It’s springtime and we are on lock-down. COVID-19 has us at home and restricted from so many places and things that we would normally do for entertainment. We can’t go to the movies, go bowling, or out to eat at a restaurant. What we can do is go outside and enjoy nature! The month of May in North Carolina is almost perfect, bested only by October, in my humble opinion at least.
Here at Partners in Learning, teachers and children are looking to spend as much time as possible outdoors. On the playgrounds, we can have only one class at a time, and the equipment must be sanitized between uses. Fortunately, here at our Catawba location, we have fields, woods, and even a creek to explore! However, not everything in nature is our friend, and it’s important to know how to recognize Poison ivy. There are a few “impostors” that we also need to be aware of, so we don’t kill off all the vines and trees we see, in our efforts to protect ourselves from the painful rash that Poison ivy brings.
In order to help you distinguish Poison ivy from other native plants, please refer to the pictures below. All these pictures were taken behind Building D. What grows here at PIL probably can be found near your homes and local parks as well. We want you to be safe while enjoying the beautiful spring weather, so hopefully after reading this, you will be able to recognize and avoid Poison ivy. (There is even a quiz at the end!)
Both pictures above are of Poison ivy. There are three leaflets with irregular shaped borders. The leaves are the most distinguishable characteristic, being that they are not all shaped the same. Most plants always have the same shaped leaves, but Poison ivy leaves can have both smooth and jagged edges. Stems are reddish near the junction of the leaflets and leaves turn red in the fall. This is a vine, and it often climbs trees.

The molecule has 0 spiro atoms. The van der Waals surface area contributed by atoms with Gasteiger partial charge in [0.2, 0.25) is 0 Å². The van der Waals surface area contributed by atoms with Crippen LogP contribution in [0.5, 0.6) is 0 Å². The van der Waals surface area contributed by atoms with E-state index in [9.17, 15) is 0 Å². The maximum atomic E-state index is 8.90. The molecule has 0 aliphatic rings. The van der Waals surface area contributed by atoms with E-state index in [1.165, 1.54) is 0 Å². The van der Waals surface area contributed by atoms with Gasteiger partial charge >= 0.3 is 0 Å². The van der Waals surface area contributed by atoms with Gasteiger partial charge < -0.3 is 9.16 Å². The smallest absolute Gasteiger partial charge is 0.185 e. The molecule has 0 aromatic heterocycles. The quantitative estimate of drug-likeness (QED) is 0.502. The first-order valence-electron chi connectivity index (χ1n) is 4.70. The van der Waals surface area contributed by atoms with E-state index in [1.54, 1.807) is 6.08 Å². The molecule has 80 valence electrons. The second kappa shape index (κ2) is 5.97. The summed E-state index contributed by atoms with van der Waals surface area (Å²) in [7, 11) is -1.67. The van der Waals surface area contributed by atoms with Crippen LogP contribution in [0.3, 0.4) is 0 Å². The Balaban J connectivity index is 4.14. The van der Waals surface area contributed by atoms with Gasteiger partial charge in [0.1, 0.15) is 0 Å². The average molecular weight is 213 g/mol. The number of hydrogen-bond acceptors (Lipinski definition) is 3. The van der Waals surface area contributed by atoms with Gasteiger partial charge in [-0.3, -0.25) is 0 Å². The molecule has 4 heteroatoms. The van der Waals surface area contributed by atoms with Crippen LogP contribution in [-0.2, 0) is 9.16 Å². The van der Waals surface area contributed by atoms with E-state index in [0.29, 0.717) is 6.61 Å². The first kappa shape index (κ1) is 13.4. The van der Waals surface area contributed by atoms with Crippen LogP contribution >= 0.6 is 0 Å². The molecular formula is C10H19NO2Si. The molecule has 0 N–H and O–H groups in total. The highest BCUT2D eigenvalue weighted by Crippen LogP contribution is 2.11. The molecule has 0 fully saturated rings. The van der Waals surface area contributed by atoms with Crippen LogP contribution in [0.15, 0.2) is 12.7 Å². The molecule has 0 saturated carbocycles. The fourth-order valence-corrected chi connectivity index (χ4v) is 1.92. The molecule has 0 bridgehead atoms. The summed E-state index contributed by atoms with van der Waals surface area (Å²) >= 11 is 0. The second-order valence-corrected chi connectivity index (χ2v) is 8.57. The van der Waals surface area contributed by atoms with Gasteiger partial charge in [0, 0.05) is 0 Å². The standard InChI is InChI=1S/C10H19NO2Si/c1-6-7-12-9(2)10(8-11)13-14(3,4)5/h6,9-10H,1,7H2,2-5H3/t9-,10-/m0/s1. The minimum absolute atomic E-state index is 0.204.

At the top of this photo is Poison ivy, and below it is English ivy, a safe decorative ground cover.
This is Virginia Creeper, found in abundance in our area. Like Poison ivy, it is a vine and can climb trees, but there are five leaflets rather than three.
This is Vinca, also known as Periwinkle. It’s usually easy to identify by the lovely violet colored flowers. Like most ground covers, it can become invasive.
Another fast-growing vine is the Honeysuckle. Considered an invasive weed to many, there is no denying the sweet smell of Honeysuckle in the springtime.
The wild grape, with its delicate tendrils, is often used for making wreaths and other crafts. It has a distinct leaf pattern that shouldn’t be confused by most with Poison ivy.
This is Box Elder, which is actually a type of maple tree. The shape of the leaves on young saplings look very similar to Poison ivy. If you think you see Poison Ivy that looks like a small tree rather than a vine or bush, look up and see if it’s just saplings of the larger Box Elder growing above it.
Now that you have learned the many types of plants that might be confused with Poison ivy, let’s see if you can find the three different types of vines in the next picture.
There is English Ivy, Poison Ivy, and Virginia Creeper in this photo. Can you find all three?
– Joanne Stewart, for Partners in Learning